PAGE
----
Two separate lawsuits allege age discrimination at Blue Origin

by Ana Lopez

Two separate lawsuits have been filed against Blue Origin for allegedly discriminatory hiring practices based on age, businessupdates.org has learned.

The first lawsuit was filed last summer by a former Blue Origin engineer who took part in company interviews and claims he was instructed by his supervisor to seek out younger candidates. The second complaint, filed in January, is filed by a 64-year-old prospective employee who repeatedly and unsuccessfully applied for jobs for which interviewers said he was qualified.

Blue Origin did not respond to businessupdates.org’s request for comment.

Cristian Bureriu, a former senior aerospace software engineer at Blue who was hired in 2018, said he was demoted after complaining to HR that his immediate supervisor instructed him to look for younger candidates — to only hire 20- and 30-year-olds. take – like “younger guys are more coachable.

His complaint further alleges that Blue “forced or laid off” about 20 employees in Bureriu’s department, virtually all of whom were over the age of 40. They were replaced by younger staff, the complaint says. Blue Origin fired Bureriu in May 2022, a move the lawsuit said was the result of continued harassment, retaliation and discrimination after Bureriu took medical leave. Bureriu declined to comment on this story.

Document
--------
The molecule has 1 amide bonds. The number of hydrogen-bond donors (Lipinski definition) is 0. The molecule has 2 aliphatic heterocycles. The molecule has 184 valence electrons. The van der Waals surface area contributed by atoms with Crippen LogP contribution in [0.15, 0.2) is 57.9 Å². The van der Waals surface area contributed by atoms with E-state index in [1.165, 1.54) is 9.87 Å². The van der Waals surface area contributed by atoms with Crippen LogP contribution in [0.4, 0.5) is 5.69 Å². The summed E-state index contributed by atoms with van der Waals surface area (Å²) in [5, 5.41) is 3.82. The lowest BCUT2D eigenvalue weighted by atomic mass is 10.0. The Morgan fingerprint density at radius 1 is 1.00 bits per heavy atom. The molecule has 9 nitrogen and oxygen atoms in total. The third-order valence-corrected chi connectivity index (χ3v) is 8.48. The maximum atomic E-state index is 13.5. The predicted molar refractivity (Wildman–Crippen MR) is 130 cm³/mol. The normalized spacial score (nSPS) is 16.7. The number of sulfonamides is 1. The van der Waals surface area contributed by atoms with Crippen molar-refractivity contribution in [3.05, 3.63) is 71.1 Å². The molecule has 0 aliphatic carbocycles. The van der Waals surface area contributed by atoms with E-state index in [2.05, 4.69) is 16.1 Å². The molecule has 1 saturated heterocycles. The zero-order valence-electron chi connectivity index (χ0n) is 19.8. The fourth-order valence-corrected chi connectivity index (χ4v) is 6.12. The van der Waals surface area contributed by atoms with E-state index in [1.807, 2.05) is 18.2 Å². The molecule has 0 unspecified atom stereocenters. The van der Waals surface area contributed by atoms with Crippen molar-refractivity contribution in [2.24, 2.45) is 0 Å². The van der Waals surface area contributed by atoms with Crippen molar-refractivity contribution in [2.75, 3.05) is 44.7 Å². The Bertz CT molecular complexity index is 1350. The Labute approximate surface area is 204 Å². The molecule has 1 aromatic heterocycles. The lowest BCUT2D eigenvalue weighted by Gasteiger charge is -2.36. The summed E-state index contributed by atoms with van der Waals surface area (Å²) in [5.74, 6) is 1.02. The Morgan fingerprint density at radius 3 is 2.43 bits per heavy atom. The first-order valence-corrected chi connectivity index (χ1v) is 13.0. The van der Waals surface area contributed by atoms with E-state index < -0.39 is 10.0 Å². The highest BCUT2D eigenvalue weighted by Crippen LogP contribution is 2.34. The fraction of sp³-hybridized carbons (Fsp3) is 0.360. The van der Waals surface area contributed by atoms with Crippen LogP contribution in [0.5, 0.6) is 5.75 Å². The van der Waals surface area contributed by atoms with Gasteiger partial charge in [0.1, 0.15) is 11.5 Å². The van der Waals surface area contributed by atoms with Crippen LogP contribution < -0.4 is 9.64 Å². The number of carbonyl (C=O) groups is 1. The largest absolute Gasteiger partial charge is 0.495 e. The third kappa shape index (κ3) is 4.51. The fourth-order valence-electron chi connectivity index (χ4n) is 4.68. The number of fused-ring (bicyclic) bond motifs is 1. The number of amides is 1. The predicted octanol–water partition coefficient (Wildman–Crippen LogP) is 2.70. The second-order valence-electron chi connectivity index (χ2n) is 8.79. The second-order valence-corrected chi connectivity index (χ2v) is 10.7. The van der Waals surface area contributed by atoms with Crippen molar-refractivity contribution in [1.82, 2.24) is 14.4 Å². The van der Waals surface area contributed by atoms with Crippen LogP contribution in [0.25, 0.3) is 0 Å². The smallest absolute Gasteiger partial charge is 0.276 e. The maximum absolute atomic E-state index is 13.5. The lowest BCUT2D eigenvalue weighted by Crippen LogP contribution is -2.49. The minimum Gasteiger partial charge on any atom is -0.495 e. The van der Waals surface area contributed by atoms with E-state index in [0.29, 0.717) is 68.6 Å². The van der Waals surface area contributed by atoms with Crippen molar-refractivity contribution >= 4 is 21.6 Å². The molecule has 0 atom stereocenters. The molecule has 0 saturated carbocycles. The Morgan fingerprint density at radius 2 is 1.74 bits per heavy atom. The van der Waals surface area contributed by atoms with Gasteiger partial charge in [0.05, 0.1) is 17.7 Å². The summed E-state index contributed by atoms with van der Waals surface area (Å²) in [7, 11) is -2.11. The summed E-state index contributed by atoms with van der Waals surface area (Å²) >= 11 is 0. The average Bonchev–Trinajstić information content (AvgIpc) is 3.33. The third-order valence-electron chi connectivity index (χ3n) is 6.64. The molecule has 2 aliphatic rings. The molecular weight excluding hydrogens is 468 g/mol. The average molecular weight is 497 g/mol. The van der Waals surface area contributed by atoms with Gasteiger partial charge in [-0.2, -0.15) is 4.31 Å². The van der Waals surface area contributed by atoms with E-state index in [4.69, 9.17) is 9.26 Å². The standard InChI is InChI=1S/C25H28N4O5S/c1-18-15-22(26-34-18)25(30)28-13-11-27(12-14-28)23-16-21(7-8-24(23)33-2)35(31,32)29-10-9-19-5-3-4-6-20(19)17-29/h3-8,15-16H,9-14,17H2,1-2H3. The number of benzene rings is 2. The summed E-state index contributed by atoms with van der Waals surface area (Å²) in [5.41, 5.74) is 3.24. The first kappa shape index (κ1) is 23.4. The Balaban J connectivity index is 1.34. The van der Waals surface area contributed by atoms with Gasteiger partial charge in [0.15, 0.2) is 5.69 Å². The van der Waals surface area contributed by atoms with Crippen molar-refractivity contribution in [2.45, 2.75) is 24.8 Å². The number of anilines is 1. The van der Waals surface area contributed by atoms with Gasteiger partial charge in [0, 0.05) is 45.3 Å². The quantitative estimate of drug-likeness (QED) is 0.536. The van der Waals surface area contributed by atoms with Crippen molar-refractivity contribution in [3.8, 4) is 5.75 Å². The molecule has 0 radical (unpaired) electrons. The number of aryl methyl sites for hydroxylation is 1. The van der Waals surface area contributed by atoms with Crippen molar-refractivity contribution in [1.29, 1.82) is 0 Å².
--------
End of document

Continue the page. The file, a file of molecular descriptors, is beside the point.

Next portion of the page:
In his complaint, David Rowan says he applied to 14 vacancies at Blue Origin over a period of a few years, none of which resulted in a job offer. When he was interviewed for the roles, his complaint alleges that interviewers asked leading questions to determine his age.

Rowan learned about Bureriu’s suit last October. Rowan’s allegations “present a compelling mosaic of circumstantial evidence supporting a finding of intentional age discrimination,” his attorney wrote in the complaint. The attorney, Kevin Jent, declined to comment on this story.

Age discrimination lawsuits are a huge challenge to win, Jacquelyn James, co-director of the Center for Aging and Work at Boston College, explained in an interview. “The Supreme Court has made sure that you have to be able to prove that age is almost the only reason you weren’t hired,” she said.

According to the U.S. Equal Employment Opportunity Commission (EEOC), the federal agency that handles discrimination complaints, the number of age discrimination complaints has declined over the past decade. In 2011, there were 23,465 age-related costs to the EEOC; in 2021 only 12,965. James speculated that this drop could be due to the cases being so hard to win.

While accepting a job at Blue Origin, Bureriu signed an arbitration agreement, which waived his right to litigate employment-related claims in court. Instead, under the terms of that agreement, his complaints will go to arbitration.

There is fierce competition for talent between aerospace companies, who must compete with big aerospace firsts and other tech companies for labor. According to the 2022 Aerospace and Defense Workforce Study, conducted by the Aerospace Industries Association and the American Institute of Aeronautics and Astronautics, which surveyed more than 30 A&D companies (excluding Blue Origin or other newer entrants to the aerospace industry), respondents reported their concerns about talent attraction and labor shortages. 88% of respondents reported attending career fairs at universities and offering internships to expand their workforce.

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